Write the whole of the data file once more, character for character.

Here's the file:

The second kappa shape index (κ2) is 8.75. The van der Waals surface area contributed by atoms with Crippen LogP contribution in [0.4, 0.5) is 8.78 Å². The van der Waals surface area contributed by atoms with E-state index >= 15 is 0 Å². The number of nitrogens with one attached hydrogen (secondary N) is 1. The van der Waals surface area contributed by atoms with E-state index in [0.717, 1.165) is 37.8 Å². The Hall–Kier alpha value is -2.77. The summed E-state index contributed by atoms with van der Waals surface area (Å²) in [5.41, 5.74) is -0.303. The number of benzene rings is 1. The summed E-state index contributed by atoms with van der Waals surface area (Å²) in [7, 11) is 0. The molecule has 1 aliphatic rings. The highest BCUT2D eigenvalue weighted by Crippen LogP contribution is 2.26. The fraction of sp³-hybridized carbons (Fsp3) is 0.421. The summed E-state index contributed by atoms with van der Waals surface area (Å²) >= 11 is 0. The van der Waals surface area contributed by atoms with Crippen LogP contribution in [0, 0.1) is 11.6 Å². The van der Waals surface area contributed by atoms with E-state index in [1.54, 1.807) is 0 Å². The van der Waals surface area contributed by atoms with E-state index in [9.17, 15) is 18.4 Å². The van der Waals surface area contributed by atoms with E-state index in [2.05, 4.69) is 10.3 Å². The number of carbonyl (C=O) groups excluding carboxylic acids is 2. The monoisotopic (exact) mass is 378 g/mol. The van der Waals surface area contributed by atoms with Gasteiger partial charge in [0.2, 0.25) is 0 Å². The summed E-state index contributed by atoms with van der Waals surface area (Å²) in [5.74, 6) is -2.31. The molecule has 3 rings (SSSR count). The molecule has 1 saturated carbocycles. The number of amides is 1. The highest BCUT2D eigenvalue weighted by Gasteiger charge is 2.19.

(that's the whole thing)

The second kappa shape index (κ2) is 8.75. The van der Waals surface area contributed by atoms with Crippen LogP contribution in [0.4, 0.5) is 8.78 Å². The van der Waals surface area contributed by atoms with E-state index >= 15 is 0 Å². The number of nitrogens with one attached hydrogen (secondary N) is 1. The van der Waals surface area contributed by atoms with E-state index in [0.717, 1.165) is 37.8 Å². The Hall–Kier alpha value is -2.77. The summed E-state index contributed by atoms with van der Waals surface area (Å²) in [5.41, 5.74) is -0.303. The number of benzene rings is 1. The summed E-state index contributed by atoms with van der Waals surface area (Å²) in [7, 11) is 0. The molecule has 1 aliphatic rings. The highest BCUT2D eigenvalue weighted by Crippen LogP contribution is 2.26. The fraction of sp³-hybridized carbons (Fsp3) is 0.421. The summed E-state index contributed by atoms with van der Waals surface area (Å²) >= 11 is 0. The van der Waals surface area contributed by atoms with Crippen LogP contribution in [0, 0.1) is 11.6 Å². The van der Waals surface area contributed by atoms with E-state index in [1.54, 1.807) is 0 Å². The van der Waals surface area contributed by atoms with E-state index in [9.17, 15) is 18.4 Å². The van der Waals surface area contributed by atoms with E-state index in [2.05, 4.69) is 10.3 Å². The number of carbonyl (C=O) groups excluding carboxylic acids is 2. The monoisotopic (exact) mass is 378 g/mol. The van der Waals surface area contributed by atoms with Gasteiger partial charge in [0.2, 0.25) is 0 Å². The summed E-state index contributed by atoms with van der Waals surface area (Å²) in [5.74, 6) is -2.31. The molecule has 3 rings (SSSR count). The molecule has 1 saturated carbocycles. The number of amides is 1. The highest BCUT2D eigenvalue weighted by Gasteiger charge is 2.19.